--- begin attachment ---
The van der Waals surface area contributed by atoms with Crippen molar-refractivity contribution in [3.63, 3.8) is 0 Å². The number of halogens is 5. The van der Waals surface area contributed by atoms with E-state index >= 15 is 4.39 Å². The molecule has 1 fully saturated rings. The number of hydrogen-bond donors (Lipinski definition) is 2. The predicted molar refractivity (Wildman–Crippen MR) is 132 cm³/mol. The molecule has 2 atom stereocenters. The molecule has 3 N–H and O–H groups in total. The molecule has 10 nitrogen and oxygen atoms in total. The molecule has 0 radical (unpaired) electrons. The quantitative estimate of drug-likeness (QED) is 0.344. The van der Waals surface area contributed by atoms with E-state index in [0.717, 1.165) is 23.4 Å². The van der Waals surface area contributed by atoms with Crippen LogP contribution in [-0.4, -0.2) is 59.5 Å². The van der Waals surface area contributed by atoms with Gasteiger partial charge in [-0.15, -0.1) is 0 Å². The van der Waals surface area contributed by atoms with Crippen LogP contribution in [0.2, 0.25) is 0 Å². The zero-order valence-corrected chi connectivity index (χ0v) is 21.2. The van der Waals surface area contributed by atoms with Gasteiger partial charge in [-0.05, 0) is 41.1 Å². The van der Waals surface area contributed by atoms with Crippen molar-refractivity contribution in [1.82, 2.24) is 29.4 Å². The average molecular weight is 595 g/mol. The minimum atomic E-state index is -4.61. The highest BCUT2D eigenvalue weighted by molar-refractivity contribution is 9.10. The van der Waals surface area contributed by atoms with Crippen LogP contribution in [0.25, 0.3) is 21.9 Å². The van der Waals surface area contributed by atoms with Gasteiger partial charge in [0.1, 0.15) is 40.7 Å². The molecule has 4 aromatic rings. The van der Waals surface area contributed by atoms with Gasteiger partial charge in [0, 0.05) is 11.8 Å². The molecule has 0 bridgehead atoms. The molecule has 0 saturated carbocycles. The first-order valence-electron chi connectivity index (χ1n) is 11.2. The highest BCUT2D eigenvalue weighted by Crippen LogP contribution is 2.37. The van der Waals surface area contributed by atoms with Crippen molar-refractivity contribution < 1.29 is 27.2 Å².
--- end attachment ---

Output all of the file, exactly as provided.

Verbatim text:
The van der Waals surface area contributed by atoms with Crippen molar-refractivity contribution in [3.63, 3.8) is 0 Å². The number of halogens is 5. The van der Waals surface area contributed by atoms with E-state index >= 15 is 4.39 Å². The molecule has 1 fully saturated rings. The number of hydrogen-bond donors (Lipinski definition) is 2. The predicted molar refractivity (Wildman–Crippen MR) is 132 cm³/mol. The molecule has 2 atom stereocenters. The molecule has 3 N–H and O–H groups in total. The molecule has 10 nitrogen and oxygen atoms in total. The molecule has 0 radical (unpaired) electrons. The quantitative estimate of drug-likeness (QED) is 0.344. The van der Waals surface area contributed by atoms with E-state index in [0.717, 1.165) is 23.4 Å². The van der Waals surface area contributed by atoms with Crippen LogP contribution in [-0.4, -0.2) is 59.5 Å². The van der Waals surface area contributed by atoms with Gasteiger partial charge in [-0.15, -0.1) is 0 Å². The van der Waals surface area contributed by atoms with Crippen LogP contribution in [0.2, 0.25) is 0 Å². The zero-order valence-corrected chi connectivity index (χ0v) is 21.2. The van der Waals surface area contributed by atoms with Gasteiger partial charge in [-0.05, 0) is 41.1 Å². The van der Waals surface area contributed by atoms with Crippen molar-refractivity contribution in [1.82, 2.24) is 29.4 Å². The average molecular weight is 595 g/mol. The minimum atomic E-state index is -4.61. The highest BCUT2D eigenvalue weighted by molar-refractivity contribution is 9.10. The van der Waals surface area contributed by atoms with Crippen LogP contribution in [0.25, 0.3) is 21.9 Å². The van der Waals surface area contributed by atoms with Gasteiger partial charge in [0.1, 0.15) is 40.7 Å². The molecule has 4 aromatic rings. The van der Waals surface area contributed by atoms with Gasteiger partial charge in [0, 0.05) is 11.8 Å². The molecule has 0 bridgehead atoms. The molecule has 0 saturated carbocycles. The first-order valence-electron chi connectivity index (χ1n) is 11.2. The highest BCUT2D eigenvalue weighted by Crippen LogP contribution is 2.37. The van der Waals surface area contributed by atoms with Crippen molar-refractivity contribution < 1.29 is 27.2 Å².